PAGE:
Antique Indian Bidri Hookah/huqqa Fluted, Silver Inlay Deccan India, 1800-1825

Product Description

This fine Bidri hookah base is extremely handsome with fine fluting and elegant proportions. The lustrous silver inlay against the matte black background creates a high contrast and gives the object a dramatic appearance. The form of the vessel itself and the ornamentation is very complex.  The ornament consists of stylised flowers and geometric patterns which have been laid out in an orderly radial manner with a uniform and rhythmic repetition of the panels and patterns around the hookah base resulting in this harmonious and balanced design.  All aspects of the craftsmanship are very good, particularly when one considers that most of the surface is not flat and working the inlay into the steep sides between the tight flutes must have been immensely difficult.  This hookah would have been made in the Deccan, in either Hyderabad or Bidar, and is believed to date to the early years of the 19th century.

The hookah has been inlaid with silver throughout, from the very top to the very bottom, with hardly any of the surface unadorned, using three of the six common bidri inlay techniques.  There is linear tarkashi wire inlay to the rim and a chevron pattern repeating all down the neck to the flanged knop. This continues below the knop and down the upper part of the stem. 

At the point where the foliate elements begin, koftgiri inlay is introduced: inlaid leaf shapes have been cut from sheet silver and hammered into a corresponding depression chiselled out of the metal base.  Weaving through the foliage of the creeper and all the way down to the bottom is an undulating silver wire stem in tarkashi inlay. 

As the stem flares out towards the base, the individual flutes or ribs become broader and flatter.  As the space for ornament along the rib increases the design becomes floral and as the width grows outwards to the base, there is a corresponding increase in the size of the flower which ornaments it.  Two different flower designs have been used with only one of the designs used on each rib, alternating with the other floral design used on adjacent ribs. 

At the vertical point where these floral designs started, there are four large overlaid flower designs around the perimeter of the hookah.   For these, the aftabi inlay technique has been used with the cut out design overlaid onto the metal base, lying slightly proud of the surface, which was presumably the final stage of the inlay before polishing.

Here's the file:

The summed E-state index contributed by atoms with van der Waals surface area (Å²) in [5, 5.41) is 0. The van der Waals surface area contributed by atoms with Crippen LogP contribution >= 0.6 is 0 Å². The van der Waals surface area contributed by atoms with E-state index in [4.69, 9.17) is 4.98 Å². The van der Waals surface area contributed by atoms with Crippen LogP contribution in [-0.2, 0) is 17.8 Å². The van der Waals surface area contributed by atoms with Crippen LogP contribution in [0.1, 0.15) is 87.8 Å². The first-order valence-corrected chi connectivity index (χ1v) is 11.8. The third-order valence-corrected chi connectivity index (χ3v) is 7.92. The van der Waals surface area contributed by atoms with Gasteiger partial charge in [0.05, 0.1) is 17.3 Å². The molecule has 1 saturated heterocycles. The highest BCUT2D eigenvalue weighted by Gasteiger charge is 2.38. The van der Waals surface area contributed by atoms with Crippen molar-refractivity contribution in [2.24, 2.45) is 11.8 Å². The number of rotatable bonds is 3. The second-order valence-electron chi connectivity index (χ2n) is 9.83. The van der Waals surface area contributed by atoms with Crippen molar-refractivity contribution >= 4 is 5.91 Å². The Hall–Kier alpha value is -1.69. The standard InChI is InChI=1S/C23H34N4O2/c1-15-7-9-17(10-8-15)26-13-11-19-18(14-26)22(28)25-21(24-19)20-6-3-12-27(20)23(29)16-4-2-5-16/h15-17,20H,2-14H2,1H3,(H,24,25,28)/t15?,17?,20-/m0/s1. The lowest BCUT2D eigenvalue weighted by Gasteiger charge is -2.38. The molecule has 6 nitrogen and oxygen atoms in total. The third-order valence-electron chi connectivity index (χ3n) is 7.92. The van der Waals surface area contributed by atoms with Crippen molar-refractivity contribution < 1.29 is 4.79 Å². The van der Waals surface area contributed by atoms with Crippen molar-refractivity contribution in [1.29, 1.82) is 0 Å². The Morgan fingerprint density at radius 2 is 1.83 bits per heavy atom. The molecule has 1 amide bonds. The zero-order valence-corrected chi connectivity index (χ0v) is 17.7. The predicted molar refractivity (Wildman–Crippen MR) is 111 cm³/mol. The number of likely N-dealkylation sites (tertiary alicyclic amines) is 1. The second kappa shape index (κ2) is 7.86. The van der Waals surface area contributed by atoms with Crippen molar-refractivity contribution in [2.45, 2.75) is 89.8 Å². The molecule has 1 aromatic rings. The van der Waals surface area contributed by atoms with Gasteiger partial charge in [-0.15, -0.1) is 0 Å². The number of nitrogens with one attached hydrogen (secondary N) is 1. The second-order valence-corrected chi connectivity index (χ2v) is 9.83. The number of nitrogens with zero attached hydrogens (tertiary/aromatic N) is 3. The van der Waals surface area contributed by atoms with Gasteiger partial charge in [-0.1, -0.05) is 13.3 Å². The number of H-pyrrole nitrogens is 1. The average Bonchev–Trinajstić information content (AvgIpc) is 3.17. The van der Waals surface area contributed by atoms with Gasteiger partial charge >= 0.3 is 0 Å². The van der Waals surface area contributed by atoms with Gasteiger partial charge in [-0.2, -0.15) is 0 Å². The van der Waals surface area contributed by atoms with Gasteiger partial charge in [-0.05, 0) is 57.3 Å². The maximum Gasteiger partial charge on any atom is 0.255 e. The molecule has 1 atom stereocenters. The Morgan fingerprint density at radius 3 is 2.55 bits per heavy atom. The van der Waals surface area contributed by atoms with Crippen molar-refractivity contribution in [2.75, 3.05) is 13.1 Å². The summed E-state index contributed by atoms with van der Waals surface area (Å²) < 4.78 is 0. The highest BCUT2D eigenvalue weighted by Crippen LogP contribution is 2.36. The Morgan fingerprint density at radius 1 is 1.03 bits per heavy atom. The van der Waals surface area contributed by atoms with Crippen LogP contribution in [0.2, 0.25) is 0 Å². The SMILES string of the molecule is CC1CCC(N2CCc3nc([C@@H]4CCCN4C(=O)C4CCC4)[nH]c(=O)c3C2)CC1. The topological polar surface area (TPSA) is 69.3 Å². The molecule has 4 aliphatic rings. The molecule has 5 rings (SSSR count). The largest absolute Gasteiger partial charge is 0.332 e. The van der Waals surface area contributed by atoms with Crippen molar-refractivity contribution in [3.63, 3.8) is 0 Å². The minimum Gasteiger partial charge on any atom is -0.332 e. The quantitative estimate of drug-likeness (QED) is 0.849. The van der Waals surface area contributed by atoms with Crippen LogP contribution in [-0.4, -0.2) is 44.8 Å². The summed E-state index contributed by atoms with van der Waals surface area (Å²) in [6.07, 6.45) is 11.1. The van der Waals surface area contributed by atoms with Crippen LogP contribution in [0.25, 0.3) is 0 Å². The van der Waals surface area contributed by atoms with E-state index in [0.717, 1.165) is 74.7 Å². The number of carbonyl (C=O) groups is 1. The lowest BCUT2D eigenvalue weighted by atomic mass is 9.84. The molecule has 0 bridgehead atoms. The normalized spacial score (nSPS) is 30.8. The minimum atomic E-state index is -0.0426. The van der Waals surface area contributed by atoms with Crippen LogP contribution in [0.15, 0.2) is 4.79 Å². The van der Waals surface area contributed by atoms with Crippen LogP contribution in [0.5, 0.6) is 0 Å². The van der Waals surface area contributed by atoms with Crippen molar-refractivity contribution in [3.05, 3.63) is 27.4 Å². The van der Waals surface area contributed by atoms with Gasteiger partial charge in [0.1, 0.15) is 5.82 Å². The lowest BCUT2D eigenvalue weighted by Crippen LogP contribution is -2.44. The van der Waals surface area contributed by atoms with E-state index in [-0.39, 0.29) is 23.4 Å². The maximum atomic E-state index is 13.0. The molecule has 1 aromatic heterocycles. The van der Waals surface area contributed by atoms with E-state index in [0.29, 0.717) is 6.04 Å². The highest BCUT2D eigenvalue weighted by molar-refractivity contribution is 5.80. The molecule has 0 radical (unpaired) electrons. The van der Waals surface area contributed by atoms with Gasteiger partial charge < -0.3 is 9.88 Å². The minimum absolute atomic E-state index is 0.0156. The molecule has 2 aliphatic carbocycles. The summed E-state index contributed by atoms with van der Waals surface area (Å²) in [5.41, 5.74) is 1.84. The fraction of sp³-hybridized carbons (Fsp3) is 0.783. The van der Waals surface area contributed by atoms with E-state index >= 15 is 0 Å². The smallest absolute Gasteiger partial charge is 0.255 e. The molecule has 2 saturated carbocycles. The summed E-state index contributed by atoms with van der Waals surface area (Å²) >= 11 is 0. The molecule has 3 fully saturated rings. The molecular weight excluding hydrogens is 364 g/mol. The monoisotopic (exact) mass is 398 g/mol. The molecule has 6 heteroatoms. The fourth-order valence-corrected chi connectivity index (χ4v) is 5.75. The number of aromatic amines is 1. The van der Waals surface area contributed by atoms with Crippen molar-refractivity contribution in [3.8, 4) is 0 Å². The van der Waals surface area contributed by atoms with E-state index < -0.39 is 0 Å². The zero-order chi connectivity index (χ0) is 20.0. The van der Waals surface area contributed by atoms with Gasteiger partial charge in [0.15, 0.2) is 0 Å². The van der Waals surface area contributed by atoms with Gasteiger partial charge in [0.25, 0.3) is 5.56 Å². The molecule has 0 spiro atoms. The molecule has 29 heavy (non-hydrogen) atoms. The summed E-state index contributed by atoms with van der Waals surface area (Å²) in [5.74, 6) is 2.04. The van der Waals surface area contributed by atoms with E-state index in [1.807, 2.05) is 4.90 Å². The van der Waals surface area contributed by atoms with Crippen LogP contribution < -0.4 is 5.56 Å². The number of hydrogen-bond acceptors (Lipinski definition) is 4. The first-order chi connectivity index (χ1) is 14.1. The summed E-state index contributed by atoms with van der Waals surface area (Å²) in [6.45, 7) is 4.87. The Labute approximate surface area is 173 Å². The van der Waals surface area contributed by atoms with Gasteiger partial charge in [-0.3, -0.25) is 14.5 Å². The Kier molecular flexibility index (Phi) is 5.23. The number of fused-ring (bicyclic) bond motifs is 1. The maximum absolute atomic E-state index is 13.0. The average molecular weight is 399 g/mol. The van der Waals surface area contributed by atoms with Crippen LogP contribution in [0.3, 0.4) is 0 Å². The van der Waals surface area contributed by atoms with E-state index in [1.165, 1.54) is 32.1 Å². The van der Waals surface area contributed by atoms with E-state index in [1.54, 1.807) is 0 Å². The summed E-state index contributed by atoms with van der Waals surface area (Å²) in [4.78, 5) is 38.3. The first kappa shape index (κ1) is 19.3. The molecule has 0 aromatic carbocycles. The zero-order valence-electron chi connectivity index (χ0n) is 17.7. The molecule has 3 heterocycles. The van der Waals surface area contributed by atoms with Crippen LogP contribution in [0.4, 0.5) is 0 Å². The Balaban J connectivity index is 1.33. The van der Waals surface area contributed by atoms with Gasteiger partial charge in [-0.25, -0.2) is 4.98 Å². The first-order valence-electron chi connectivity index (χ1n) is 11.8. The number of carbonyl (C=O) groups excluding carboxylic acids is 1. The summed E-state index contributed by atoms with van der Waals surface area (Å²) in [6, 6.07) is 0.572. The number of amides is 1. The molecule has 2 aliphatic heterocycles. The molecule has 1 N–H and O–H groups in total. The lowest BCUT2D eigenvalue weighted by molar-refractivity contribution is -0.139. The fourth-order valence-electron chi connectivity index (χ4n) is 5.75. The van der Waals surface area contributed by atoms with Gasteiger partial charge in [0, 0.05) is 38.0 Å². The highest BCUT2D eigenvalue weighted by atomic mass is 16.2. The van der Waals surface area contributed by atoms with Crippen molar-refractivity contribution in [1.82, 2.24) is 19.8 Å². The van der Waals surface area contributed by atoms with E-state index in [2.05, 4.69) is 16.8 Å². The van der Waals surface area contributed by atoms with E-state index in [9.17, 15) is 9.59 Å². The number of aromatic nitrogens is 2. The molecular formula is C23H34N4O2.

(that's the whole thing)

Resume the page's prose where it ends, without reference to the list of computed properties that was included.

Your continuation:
According to Indian oral history, the technique of bidri inlay originated in Iran and was brought to India in the 15th century by the Bahamani ruler Ala’uddin Bahamani. Bahamani brought craftsmen from Bijapur and established them in Bidar.  The oldest examples of bidri which can be seen today in museums only date as far back as the 17th century with no earlier examples known to have survived.

During the 17th and 18th centuries, Bidri objects were highly prized and produced for Indian Royalty.  Several paintings of the period depict Maharajas and courtiers at the royal courts of Deccan and Mughal India with bidri ware articles such as hookahs and boxes.  Other articles were also produced in bidri, particularly Pandans, Lotas, Surahi, Thali, shields and weaponry.

Pandey explains the differences in the patterns deriving through the Islamic and the Hindu traditions. ‘The designs influenced with Persian pattern are circular flower with five petals, angles, lines, dots, spirals, creepers, chequer, fish scales etc. In Hindu pattern Swastic, lotus, human figures can be seen. Birds, animals, fishes are also depicted.’  He further comments that ‘The Nawabs, who rose to power on the ruins of the great Mughal Empire, seem to have been especially fond of Bidri and that is how at Lucknow, in Murshidabad and Purnea, Bidri workshops sprang up from the 18th century onwards.  Everywhere, however, the same six stages of the process ….. seem to have been followed equally by Muslim and Hindu craftsmen.’  Birdri was created by Muslims and by Hindus of the Lingayat sect. The Lingayats are a sect which devolved from Hinduism, becoming separate and breaking away from mainstream Hinduism with members worshipping Shiva exclusively.

The British public were first introduced to Bidri Wares at London’s 1851 Crystal Palace or ‘Great’ Exhibition and Markel quotes the writer and Victorian art critic, Owen Jones’, impressions of bidri hookahs (huqqas) he had seen there. Jones noted that ‘In the equal distribution of the surface ornament over the grounds, the Indians exhibit an instinct and perfection of drawing perfectly marvellous.”

To read more about Bidri Wares on our blog, please follow this link  https://www.josephcohenantiques.com/blogs/on-the-blog/bidri-indian-inlay/


Provenance:-   North American Art Market

Dimensions:-   Height 22 cms; Width 19cms

References:-

Stephen A Markel, Bidri Ware [in LACMA]: Lyric Patterns

Mark Zebrowski, “Bidri:  Metalware from the Islamic Courts of India”, Art East, 1, 1982, pp. 27-ff

Susan Stronge, 1985. Bidri Ware: Inlaid Metalwork from India. Edition, Victoria & Albert Museum

Owen Jones, The Grammar of Ornament, Bernard Quaritch, London, 1868 pages 78-79

Dr Anjali Pandey, Bidri Ware:  A Unique Craft of India, Vol 4 (Issue 3), International Journal of Research Granthaalayah, March 2016

B N Goswamy, Metalware from the South,‘Art and Soul, Spectrum, The Tribune, 7th August 2011

SOLD
Maximum quantity available reached.

Related products